About Open Arizona

In 2017, the Andrew W. Mellon Foundation awarded $73,000 to the University of Arizona to support Open Arizona: A Humanities Open Book Initiative. The grant allowed the University of Arizona Press to undertake a three-year program to make available in an open-access format two dozen critical works of scholarship that had formerly been out of print.

In its earliest iteration, titles published in Open Arizona explored the histories and experiences of Indigenous and Latino groups in the southwestern United States, foundational areas of the Press’s long publishing history. The projects included works that touched on topics such as the impact of government policy on Indigenous communities and the experiences of Mexican American communities throughout the twentieth century.

The funding also allowed the Press to commission new essays that provided context for the scholarly works, increasing their relevance to contemporary audiences. Discussion guides and outreach efforts also played a part in the project. Open Arizona also included public events to promote use of the books and to engage in community dialogue around race and ethnicity in the Southwest.

Kathryn Conrad, director of the University of Arizona Press, said, “We are really seeking to take these works and reengage them into the critical and topical conversations in our community. The Press has been publishing about the diverse cultures of the region since our founding in 1959. We are grateful to Mellon for funding this project as it allows us to take our commitment to this scholarship in new directions.”

In June 2022, thanks to a grant from the NEH, the Press was able to expand offerings in Open Arizona by adding twenty backlist titles in archaeology to the platform. These titles expand our understandings of the ancient Southwest and demonstrate the University of Arizona Press’s long-standing excellence in the field of archaeology.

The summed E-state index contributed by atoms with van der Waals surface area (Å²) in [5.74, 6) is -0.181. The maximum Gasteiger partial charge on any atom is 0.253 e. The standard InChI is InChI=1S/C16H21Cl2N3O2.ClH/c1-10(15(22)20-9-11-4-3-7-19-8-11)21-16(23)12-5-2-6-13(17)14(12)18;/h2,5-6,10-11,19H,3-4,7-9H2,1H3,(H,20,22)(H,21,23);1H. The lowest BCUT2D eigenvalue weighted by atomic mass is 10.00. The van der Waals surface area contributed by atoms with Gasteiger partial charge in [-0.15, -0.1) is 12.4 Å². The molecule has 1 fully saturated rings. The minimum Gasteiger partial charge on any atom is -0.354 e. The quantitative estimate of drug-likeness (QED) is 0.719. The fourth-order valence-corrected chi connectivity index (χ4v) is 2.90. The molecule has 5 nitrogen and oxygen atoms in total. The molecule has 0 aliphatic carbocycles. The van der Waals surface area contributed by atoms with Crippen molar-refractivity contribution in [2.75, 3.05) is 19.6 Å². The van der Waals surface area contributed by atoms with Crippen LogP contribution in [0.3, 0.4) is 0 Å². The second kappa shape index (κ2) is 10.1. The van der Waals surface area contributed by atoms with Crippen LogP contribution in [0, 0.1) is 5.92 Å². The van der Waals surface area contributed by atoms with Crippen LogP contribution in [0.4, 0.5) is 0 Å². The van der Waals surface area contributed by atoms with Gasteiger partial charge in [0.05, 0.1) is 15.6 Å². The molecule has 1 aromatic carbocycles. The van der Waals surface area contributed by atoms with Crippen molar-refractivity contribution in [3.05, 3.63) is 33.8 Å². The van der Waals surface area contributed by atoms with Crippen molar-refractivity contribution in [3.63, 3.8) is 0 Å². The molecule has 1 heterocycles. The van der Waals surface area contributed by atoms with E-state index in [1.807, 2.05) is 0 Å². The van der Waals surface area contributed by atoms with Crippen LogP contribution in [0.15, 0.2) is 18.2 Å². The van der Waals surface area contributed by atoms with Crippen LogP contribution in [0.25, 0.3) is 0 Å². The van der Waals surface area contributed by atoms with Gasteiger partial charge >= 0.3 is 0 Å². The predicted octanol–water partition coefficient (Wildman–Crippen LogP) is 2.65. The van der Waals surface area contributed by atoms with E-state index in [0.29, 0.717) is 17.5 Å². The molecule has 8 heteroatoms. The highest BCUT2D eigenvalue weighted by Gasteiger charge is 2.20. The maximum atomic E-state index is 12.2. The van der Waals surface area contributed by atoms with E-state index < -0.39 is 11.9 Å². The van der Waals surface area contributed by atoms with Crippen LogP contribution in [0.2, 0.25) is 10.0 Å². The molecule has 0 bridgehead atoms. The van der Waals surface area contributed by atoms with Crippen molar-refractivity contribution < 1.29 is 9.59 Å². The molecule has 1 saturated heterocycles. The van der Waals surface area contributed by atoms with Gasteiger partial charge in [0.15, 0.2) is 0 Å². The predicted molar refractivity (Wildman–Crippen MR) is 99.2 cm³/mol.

In May 2023, the Press published its first simultaneous print and open-access frontlist title, Persistence of Good Living by James R. Welch. This work presents ethnographic insights from long-term anthropological fieldwork in two A’uwẽ communities (Brazil), addressing how distinctive constructions of age organization contribute to social well-being in an era of major ecological, economic, and sociocultural change.

In October 2023, the Press began a long-term project to add works to Open Arizona that have been available for download on sites such as the University of Arizona Libraries’ Campus Repository or Knowledge Unlatched.

All University of Arizona Press titles are thoroughly peer reviewed prior to publication following the Association of University Presses Best Practices for Peer Review. As of October 2023, the Press has made 112 projects freely available on Open Arizona as open-access ebooks.

About the University of Arizona Press

The University of Arizona Press publishes about 55 books annually and has more than 1,500 books in print. These include scholarly titles in Native studies, anthropology, archaeology, environmental studies, geography, Latinx and Chicanx studies, history, Latin American studies, and the space sciences. The Press also publishes general interest books on Arizona and the Southwest borderlands, in addition to two literature series: Sun Tracks: An American Indian Literary Series and Camino del Sol: A Latinx Literary Series.